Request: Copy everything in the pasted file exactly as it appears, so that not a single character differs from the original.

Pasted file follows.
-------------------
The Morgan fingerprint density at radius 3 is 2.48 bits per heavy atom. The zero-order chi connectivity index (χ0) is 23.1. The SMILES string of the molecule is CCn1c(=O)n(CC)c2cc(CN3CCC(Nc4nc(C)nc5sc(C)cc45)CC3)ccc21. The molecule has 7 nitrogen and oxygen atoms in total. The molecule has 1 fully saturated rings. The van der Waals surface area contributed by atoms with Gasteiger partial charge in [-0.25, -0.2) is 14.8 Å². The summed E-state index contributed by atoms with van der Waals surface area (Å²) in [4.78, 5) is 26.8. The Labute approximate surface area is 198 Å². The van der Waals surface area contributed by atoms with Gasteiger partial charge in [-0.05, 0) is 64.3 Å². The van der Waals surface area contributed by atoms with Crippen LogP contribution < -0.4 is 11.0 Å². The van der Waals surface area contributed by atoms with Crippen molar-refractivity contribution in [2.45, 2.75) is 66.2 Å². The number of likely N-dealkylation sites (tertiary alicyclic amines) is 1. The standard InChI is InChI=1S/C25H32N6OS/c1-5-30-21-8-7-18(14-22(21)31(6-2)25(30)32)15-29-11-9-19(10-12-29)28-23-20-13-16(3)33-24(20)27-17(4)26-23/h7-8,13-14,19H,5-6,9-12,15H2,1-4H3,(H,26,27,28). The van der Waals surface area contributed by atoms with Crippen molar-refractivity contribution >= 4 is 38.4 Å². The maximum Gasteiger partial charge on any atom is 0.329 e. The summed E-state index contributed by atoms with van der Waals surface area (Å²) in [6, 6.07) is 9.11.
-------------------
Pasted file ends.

The Morgan fingerprint density at radius 3 is 2.48 bits per heavy atom. The zero-order chi connectivity index (χ0) is 23.1. The SMILES string of the molecule is CCn1c(=O)n(CC)c2cc(CN3CCC(Nc4nc(C)nc5sc(C)cc45)CC3)ccc21. The molecule has 7 nitrogen and oxygen atoms in total. The molecule has 1 fully saturated rings. The van der Waals surface area contributed by atoms with Gasteiger partial charge in [-0.25, -0.2) is 14.8 Å². The summed E-state index contributed by atoms with van der Waals surface area (Å²) in [4.78, 5) is 26.8. The Labute approximate surface area is 198 Å². The van der Waals surface area contributed by atoms with Gasteiger partial charge in [-0.05, 0) is 64.3 Å². The van der Waals surface area contributed by atoms with Crippen LogP contribution < -0.4 is 11.0 Å². The van der Waals surface area contributed by atoms with Crippen molar-refractivity contribution in [2.45, 2.75) is 66.2 Å². The number of likely N-dealkylation sites (tertiary alicyclic amines) is 1. The standard InChI is InChI=1S/C25H32N6OS/c1-5-30-21-8-7-18(14-22(21)31(6-2)25(30)32)15-29-11-9-19(10-12-29)28-23-20-13-16(3)33-24(20)27-17(4)26-23/h7-8,13-14,19H,5-6,9-12,15H2,1-4H3,(H,26,27,28). The van der Waals surface area contributed by atoms with Crippen molar-refractivity contribution >= 4 is 38.4 Å². The maximum Gasteiger partial charge on any atom is 0.329 e. The summed E-state index contributed by atoms with van der Waals surface area (Å²) in [6, 6.07) is 9.11.